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The AAPG/Datapages Combined Publications Database

Houston Geological Society Bulletin


Houston Geological Society Bulletin, Volume 49, No. 2, October 2006. Pages 15-15.

Abstract: Where is the DNAPL (Why Can’t I Find It)??


Bruce Manchon
Camp, Dresser & McKee Inc.
Houston, Texas

The large number of sites contaminated by dense non-aqueous phased liquids (DNAPLs) such as chlorinated aliphatic hydrocarbons (CAHs) are the result of ineffective or improper disposal methods. The standard disposal method, during early applications of CAHs, involved the dumping or releasing of solvents onto dry ground or into nearby ditches or impoundments. This method was considered appropriate because it was assumed that various solvents would completely volatilize to the atmosphere before infiltrating the Previous HitsoilNext Hit.

Field evidence clearly indicates that gravity and Previous HitsoilNext Hit capillarity cause infiltration and vertical migration of the DNAPLs into the subsurface. CAHs released to the subsurface reach a steady-state condition in which the amount of CAHs adsorbed to the Previous HitsoilNext Hit and dissolved in groundwater does not change, as long as the CAHs are present as a DNAPL. At this point, equilibrium exists between three phases (NAPL, solid/Previous HitsoilNext Hit, and aqueous). A CAH will remain as a NAPL, adsorbed to Previous HitsoilNext Hit, dissolved in groundwater, or volatilized into Previous HitsoilTop gas (if in the vadose zone) to the extent defined by the physical and chemical properties of the individual CAHs and the subsurface environment. Equilibrium changes and the higher specific gravity of DNAPL allow the CAH to continue migrating vertically through the saturated zone until the DNAPL volume is eventually exhausted to residual saturation or until it reaches a low-permeability formation where it begins to migrate laterally.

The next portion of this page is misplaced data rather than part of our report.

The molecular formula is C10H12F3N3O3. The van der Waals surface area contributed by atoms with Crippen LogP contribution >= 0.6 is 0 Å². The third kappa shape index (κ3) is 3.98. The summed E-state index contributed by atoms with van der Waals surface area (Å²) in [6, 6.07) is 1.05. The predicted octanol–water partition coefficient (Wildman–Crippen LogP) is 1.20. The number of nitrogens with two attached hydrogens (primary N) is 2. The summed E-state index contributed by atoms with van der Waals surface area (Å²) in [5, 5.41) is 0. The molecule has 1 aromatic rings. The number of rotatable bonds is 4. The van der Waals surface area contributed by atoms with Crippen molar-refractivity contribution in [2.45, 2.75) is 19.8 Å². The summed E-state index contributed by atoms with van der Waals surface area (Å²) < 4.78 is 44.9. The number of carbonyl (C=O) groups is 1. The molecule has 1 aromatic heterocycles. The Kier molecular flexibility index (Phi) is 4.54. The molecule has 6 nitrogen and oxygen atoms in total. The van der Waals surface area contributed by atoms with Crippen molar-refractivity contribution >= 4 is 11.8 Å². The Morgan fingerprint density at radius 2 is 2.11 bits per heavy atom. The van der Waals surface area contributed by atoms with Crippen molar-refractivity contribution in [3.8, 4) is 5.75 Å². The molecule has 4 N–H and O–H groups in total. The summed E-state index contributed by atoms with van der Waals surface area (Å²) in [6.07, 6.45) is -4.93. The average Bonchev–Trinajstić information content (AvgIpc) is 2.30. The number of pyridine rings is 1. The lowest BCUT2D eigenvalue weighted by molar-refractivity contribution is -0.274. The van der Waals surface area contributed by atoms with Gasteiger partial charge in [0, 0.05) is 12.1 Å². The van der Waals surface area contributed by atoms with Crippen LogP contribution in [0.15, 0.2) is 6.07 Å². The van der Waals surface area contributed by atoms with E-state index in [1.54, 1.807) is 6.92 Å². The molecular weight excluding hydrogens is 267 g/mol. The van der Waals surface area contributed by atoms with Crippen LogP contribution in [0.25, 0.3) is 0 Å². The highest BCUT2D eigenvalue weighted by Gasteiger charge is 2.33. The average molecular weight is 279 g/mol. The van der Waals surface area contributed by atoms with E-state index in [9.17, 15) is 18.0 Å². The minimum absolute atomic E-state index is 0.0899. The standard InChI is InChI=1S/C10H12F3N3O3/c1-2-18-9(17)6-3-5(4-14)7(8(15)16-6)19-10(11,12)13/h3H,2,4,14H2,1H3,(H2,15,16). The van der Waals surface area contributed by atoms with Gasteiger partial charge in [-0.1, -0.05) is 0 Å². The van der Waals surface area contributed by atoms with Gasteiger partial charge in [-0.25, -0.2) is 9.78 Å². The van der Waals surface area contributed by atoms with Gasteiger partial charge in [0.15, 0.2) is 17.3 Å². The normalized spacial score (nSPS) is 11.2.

DNAPLs can be hard to locate for three reasons: most DNAPLs are at residual saturation levels and cannot flow to a sample point, in fractured media large amounts of dissolved contamination can diffuse into the porous rock matrix (this can happen in both hard rock and in the clays found along the Gulf Coast), and often sample locations are not ideal for locating the DNAPL.

The presentation will discuss the 1% Rule developed by Dr. John Cherry for chlorinated solvents. This rule was not intended to provide guidance for locating DNAPL. This rule was introduced (published by the US EPA ) in the late 1980s to counter the view that subsurface DNAPL occurrence is improbable anywhere at a site unless actual free product is found. Now the rule is commonly used to indicate DNAPL locations. This is an invalid application of the rule.

The importance of developing a conceptual site model (CSM), especially for evaluating the Technical Impracticability (TI) as a DNAPL remedial alternative, will also be discussed. The EPA’s 1993 “Guidance for Evaluating the Technical Impracticability of Groundwater Restoration” outlines three general factors that can inhibit groundwater restoration and justify the granting of a TI waiver:

1) Hydrogeologic factors;
2) Constituent-related factors; and
3) Remedial technology inadequacies.

Geologic complexities combined with chlorinated solvent behaviors are the most common reasons for determination of TI. To demonstrate TI requires 1) a conceptual site model and 2) an evaluation of restoration potential. The presentation includes case studies from CAH sites that support the discussion of DNAPL characterization and remediation.

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